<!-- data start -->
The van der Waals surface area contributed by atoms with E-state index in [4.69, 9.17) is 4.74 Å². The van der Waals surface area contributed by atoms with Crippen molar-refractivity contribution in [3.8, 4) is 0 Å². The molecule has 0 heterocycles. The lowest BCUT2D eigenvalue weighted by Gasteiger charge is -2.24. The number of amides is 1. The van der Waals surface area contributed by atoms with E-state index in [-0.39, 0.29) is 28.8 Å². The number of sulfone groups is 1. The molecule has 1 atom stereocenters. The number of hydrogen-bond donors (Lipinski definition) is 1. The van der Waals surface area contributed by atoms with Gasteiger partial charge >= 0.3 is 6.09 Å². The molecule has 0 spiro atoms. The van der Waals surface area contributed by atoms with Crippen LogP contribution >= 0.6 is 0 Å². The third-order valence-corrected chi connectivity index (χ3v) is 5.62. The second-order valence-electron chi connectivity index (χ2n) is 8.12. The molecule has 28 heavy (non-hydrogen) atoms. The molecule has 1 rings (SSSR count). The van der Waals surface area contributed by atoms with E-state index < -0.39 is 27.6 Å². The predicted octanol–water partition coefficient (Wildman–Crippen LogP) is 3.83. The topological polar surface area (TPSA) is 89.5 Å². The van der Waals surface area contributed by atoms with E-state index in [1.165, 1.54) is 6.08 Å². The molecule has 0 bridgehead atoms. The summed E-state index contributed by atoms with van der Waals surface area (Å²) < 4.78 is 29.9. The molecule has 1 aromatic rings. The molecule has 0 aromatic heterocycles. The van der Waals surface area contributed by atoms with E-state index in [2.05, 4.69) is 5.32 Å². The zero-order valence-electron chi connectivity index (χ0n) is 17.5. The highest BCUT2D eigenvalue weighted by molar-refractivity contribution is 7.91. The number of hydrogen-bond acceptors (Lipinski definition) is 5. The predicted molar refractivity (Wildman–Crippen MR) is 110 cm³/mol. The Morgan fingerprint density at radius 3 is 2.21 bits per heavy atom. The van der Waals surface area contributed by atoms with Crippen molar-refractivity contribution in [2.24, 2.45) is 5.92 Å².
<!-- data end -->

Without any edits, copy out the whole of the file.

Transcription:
The van der Waals surface area contributed by atoms with E-state index in [4.69, 9.17) is 4.74 Å². The van der Waals surface area contributed by atoms with Crippen molar-refractivity contribution in [3.8, 4) is 0 Å². The molecule has 0 heterocycles. The lowest BCUT2D eigenvalue weighted by Gasteiger charge is -2.24. The number of amides is 1. The van der Waals surface area contributed by atoms with E-state index in [-0.39, 0.29) is 28.8 Å². The number of sulfone groups is 1. The molecule has 1 atom stereocenters. The number of hydrogen-bond donors (Lipinski definition) is 1. The van der Waals surface area contributed by atoms with Gasteiger partial charge >= 0.3 is 6.09 Å². The molecule has 0 spiro atoms. The van der Waals surface area contributed by atoms with Crippen LogP contribution >= 0.6 is 0 Å². The third-order valence-corrected chi connectivity index (χ3v) is 5.62. The second-order valence-electron chi connectivity index (χ2n) is 8.12. The molecule has 28 heavy (non-hydrogen) atoms. The molecule has 1 rings (SSSR count). The van der Waals surface area contributed by atoms with E-state index < -0.39 is 27.6 Å². The predicted octanol–water partition coefficient (Wildman–Crippen LogP) is 3.83. The topological polar surface area (TPSA) is 89.5 Å². The van der Waals surface area contributed by atoms with E-state index in [1.165, 1.54) is 6.08 Å². The molecule has 0 bridgehead atoms. The summed E-state index contributed by atoms with van der Waals surface area (Å²) < 4.78 is 29.9. The molecule has 1 aromatic rings. The molecule has 0 aromatic heterocycles. The van der Waals surface area contributed by atoms with E-state index in [2.05, 4.69) is 5.32 Å². The zero-order valence-electron chi connectivity index (χ0n) is 17.5. The highest BCUT2D eigenvalue weighted by molar-refractivity contribution is 7.91. The number of hydrogen-bond acceptors (Lipinski definition) is 5. The predicted molar refractivity (Wildman–Crippen MR) is 110 cm³/mol. The Morgan fingerprint density at radius 3 is 2.21 bits per heavy atom. The van der Waals surface area contributed by atoms with Crippen molar-refractivity contribution in [2.24, 2.45) is 5.92 Å².